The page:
Change is inevitable. Change is constant- Benjamin Disraeli
- Chose the right colors:
Most minimalist interiors have a simple approach to color—keep it light and simple. You will notice that minimalist homes usually have rather large windows that allow natural light to fill the room. You may also notice that wall colors are usually quite neutral, with a splash of modern red or other bold colors used sparingly via accent walls or accessories.
These light, neutral colors allow a home to feel open, inviting and airy. Doesn’t that sound relaxing? It certainly sounds like the type of environment that would make you happy.
Neutral , simplistic rooms allow our brains to process the room as a whole, without causing our eyes to flit about between confusing, bright colors and small knick knacks.
If you want to add pops of color into your home, then do it in a balanced manner by adding hints of the same color throughout the room. For example, red cushions on your sofa balanced with red vases flanking your fireplace mantle and maybe some red picture frames on a side table. All of these accents match and give a room a sense of balance while avoiding the boredom of a plain neutral room.
- Go basic
The concept of minimalist architecture is to strip everything down to its essential quality and achieve simplicity. The idea is not completely without ornamentation; but that all parts, details and joinery are considered as reduced to a stage where no one can remove anything further to improve the design.
The considerations for ‘essences’ are light, form, detail of material, space, place and human condition. Minimalist architects not only consider the physical qualities of the building. Moreover, they look deeply into the spiritual dimension and the invisible, by listening to the figure and paying attention to the details, people, space, nature and materials. Which reveals the abstract quality of something that is invisible and search for the essence from those invisible qualities. Such as natural light, sky, earth and air. In addition, they open up dialogue with the surrounding environment to decide the most essential materials for the construction and create relationships between buildings and sites.
In minimalist architecture, design elements convey the message of simplicity. The basic geometric forms, elements without decoration, simple materials and the repetitions of structures represent a sense of order and essential quality. The movement of natural light in buildings reveals simple and clean spaces. In late 19th century as the arts and crafts movement began to be popular in Britain, people valued the attitude of ‘truth to materials’, with respect to the profound and innate characteristics of materials. Minimalist architects humbly 'listen to figure,' seeking essence and simplicity by rediscovering the valuable qualities in simple and common materials
- Become a Zen lover:
The Japanese aesthetic principle of Ma refers to empty or open space. That removes all the unnecessary internal walls and opens up the space between interior and the exterior. For example, the Japanese floral art, also known as Ikebana, has the central principle of letting the flower express itself. People cut off the branches, leaves and blossoms from the plants and only retain the essential part of the plant. This conveys the idea of essential quality and innate character in nature.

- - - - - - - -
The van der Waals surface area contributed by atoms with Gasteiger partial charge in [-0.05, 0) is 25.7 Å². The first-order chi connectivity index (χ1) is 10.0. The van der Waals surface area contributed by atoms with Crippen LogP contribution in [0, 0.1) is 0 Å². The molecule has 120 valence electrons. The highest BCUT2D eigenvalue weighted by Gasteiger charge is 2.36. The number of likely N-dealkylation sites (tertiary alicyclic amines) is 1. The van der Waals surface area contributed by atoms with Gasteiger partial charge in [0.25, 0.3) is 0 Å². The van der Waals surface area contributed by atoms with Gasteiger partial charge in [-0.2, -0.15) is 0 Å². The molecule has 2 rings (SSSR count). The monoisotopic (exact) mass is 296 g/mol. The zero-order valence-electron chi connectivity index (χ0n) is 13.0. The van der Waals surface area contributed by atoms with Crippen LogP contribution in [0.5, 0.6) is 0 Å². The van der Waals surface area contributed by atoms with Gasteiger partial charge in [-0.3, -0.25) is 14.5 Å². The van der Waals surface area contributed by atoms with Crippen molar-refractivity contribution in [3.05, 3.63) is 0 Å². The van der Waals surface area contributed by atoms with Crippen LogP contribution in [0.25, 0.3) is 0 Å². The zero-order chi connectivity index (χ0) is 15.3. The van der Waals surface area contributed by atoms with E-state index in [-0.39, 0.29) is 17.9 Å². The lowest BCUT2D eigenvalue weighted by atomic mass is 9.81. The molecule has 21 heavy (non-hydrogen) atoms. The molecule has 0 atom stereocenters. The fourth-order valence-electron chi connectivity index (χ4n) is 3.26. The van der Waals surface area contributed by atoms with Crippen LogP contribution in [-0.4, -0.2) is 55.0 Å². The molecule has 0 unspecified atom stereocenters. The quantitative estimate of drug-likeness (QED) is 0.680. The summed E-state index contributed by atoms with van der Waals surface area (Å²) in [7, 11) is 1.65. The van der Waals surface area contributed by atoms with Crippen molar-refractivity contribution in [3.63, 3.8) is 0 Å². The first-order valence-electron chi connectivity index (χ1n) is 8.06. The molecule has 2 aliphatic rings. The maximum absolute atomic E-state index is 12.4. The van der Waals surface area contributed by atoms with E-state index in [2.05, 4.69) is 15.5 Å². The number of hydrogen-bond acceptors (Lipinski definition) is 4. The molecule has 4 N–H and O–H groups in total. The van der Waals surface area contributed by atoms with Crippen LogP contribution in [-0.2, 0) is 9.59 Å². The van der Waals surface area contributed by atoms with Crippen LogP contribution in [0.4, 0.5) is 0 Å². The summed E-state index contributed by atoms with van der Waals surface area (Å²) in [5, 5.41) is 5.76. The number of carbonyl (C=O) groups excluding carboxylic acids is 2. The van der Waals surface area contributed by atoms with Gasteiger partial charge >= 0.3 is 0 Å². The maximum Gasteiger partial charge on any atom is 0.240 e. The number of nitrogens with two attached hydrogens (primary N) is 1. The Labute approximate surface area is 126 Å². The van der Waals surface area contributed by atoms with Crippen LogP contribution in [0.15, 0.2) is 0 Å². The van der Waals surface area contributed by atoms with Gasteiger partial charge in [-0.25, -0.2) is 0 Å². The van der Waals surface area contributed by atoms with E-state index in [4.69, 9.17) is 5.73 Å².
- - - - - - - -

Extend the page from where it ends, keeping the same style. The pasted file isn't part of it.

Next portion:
- Become an avid fan of water features
It has been demonstrated that our body can be affected by different frequencies of sound and resonate with it.
The sound of falling or moving water is one of the most relaxing and beneficial for the mind. It has the ability to calm, inspire and heal. That’s why flowing water has always been important in the design of gardens, temples and cities during the human history.
- Know your minimalistic flowers
The best flowers for a minimalism loyalist are any type of orchids and lotus flowers. These flowers are actually proven to help combat depression. Simplicity and symmetry can make you calm. Our brains are funny and complicated organs. We may never completely understand how the brain functions, but there are studies that show how the brain reacts to symmetry, and it’s a positive reaction. Our brains love symmetry!
We realize that it may seem silly to say that placing matching the colors of your flowers to your end tables with matching lamps beside your sofa will make you happier, but there is some psychological proof to achieving balance in your interiors and how it can make you feel content.
Minimalist homes are usually simple and symmetrical in design and layout, thereby giving you a happier outlook when you walk in the door. Personally, clutter makes me stressed to the max! When these feeling hit, there is a quick-fix—tossing out all the clutter. The minute the clutter starts hitting the trashcan, feelings of relaxation and organization take over. Do you have these same moments; ones where you absolutely must get rid of the clutter in order to feel more calm and relaxed?
Talk to us about selecting water features and flowers. We can give you design advice too!